Environmental History of Georgia: Overview

Timber Rafting, Oconee River
Environmental history is defined here as the history of human impact on the landscape. It provides a landscape record for scientists who seek to understand present ecological systems by learning about past environments. From a sociohistorical perspective, environmental history presents a record of human activities and the effects of those activities on the landscape.

Native American Influences

Humans arrived in the Southeast roughly 12,000 years ago. Over the millennia, Native Americans interacted with the landscape in numerous ways. Fire setting, first used to promote hunting, had perhaps the most significant impact. Indians set fires to drive game, increase forage for prey, and create clear views and easy passage through woodlands. Frequent fires fostered the survival of thick-barked oak and pine trees.
Fire setting was probably common in the Piedmont. Varying fire-setting regimes would have created a patchy landscape, in which frequently burned, open oak forests adjoined less recently burned areas crowded with saplings, briars, and shrubs or unburned areas with more thin-barked trees. In the Coastal Plain, lightning maintained longleaf pine stands carpeted with diverse herbs or wiregrass and bounded by firebreaks like cypress swamps; Indian-set fires may have supplemented the natural regime. Scholarly opinion differs as to the fire regime in the mountains. Fires from lightning strikes are rare and low in intensity in most mountain sites. Native Americans certainly supplemented the natural fire regime by burning in the river valleys to promote agriculture and probably burned many dry mountain ridges. Moist coves, on the other hand, would have burned less often.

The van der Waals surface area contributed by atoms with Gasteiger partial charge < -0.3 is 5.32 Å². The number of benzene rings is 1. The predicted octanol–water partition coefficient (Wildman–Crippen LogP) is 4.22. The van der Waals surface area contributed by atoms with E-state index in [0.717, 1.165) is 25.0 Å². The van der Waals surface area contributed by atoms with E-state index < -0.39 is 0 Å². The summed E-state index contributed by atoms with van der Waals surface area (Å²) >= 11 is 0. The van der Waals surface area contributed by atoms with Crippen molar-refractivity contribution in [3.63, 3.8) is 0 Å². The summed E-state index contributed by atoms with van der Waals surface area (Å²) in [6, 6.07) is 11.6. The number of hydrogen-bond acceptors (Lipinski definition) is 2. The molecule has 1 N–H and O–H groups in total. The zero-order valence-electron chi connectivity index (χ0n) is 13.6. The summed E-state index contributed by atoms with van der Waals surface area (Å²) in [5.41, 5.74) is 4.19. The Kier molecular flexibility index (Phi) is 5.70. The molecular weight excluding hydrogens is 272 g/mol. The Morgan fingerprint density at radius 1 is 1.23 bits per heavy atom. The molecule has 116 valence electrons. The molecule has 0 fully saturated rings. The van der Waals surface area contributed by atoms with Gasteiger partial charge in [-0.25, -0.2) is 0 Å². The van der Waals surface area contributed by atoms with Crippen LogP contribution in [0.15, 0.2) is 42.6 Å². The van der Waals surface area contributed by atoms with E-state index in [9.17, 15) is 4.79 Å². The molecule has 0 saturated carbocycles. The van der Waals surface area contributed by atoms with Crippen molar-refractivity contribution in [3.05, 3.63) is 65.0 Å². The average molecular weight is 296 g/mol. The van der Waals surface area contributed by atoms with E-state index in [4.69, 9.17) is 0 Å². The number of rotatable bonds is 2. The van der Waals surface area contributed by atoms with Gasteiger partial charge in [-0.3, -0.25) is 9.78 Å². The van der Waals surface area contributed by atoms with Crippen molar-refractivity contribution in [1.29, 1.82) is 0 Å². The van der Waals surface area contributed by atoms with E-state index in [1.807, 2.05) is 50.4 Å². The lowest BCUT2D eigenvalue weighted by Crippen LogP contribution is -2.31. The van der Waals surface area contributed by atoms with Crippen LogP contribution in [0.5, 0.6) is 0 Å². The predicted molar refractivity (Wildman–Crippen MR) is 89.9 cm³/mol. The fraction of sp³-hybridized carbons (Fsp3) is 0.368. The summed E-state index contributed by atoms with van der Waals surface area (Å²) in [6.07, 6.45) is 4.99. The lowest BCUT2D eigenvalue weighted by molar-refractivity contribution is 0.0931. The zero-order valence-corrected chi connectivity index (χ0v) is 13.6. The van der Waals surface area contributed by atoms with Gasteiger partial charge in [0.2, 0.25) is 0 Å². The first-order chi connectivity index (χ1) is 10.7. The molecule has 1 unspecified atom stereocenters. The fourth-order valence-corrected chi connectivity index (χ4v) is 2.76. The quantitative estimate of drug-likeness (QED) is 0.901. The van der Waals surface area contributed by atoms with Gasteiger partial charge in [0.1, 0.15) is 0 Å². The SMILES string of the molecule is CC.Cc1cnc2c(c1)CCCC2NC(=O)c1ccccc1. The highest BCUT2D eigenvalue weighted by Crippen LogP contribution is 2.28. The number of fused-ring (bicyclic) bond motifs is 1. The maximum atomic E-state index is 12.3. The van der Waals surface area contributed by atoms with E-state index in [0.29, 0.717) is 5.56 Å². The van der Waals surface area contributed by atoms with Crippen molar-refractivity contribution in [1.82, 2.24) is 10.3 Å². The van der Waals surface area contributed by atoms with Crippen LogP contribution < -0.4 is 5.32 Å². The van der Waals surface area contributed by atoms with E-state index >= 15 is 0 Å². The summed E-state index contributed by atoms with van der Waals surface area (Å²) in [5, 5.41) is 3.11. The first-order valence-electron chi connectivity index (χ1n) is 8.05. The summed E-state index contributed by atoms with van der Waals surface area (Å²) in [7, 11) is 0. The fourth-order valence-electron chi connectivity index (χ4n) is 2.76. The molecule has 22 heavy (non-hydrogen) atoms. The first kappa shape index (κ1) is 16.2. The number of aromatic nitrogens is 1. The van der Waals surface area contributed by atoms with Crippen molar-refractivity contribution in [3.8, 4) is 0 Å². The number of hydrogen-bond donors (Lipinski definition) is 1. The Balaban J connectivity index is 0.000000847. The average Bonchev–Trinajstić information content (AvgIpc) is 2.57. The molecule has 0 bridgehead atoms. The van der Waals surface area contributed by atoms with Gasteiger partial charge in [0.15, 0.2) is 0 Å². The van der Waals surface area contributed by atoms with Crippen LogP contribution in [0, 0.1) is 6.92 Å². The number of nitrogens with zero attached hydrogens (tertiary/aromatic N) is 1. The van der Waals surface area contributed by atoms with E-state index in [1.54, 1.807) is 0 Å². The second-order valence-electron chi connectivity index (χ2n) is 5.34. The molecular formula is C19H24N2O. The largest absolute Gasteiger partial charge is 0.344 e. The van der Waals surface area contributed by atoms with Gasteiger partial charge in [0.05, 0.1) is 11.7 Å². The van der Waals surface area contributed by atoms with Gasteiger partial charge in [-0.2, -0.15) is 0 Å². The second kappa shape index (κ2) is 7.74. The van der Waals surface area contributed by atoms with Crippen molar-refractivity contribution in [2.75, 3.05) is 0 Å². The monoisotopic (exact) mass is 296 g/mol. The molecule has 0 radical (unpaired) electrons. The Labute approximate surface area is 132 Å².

The settlement of river valleys was also significantly affected by the environment. Cultures became increasingly sedentary, developing agriculture and constructing more permanent buildings along rivers. Fire setting cleared land for agriculture and fostered large stands of much-used cane along the rivers. These settlement trends culminated with the complex Mississippian culture, in which river valleys supported huge earthen mounds, stockades, residences, orchards, and cropland.
Thus, the landscape prior to European arrival was not entirely pristine. Rather, in a complex mosaic, human riverside settlements punctuated landscapes of large, fire-fostered pines and oaks alongside unburned areas such as cypress swamps in the Coastal Plain and huge cove hardwoods in the mountains.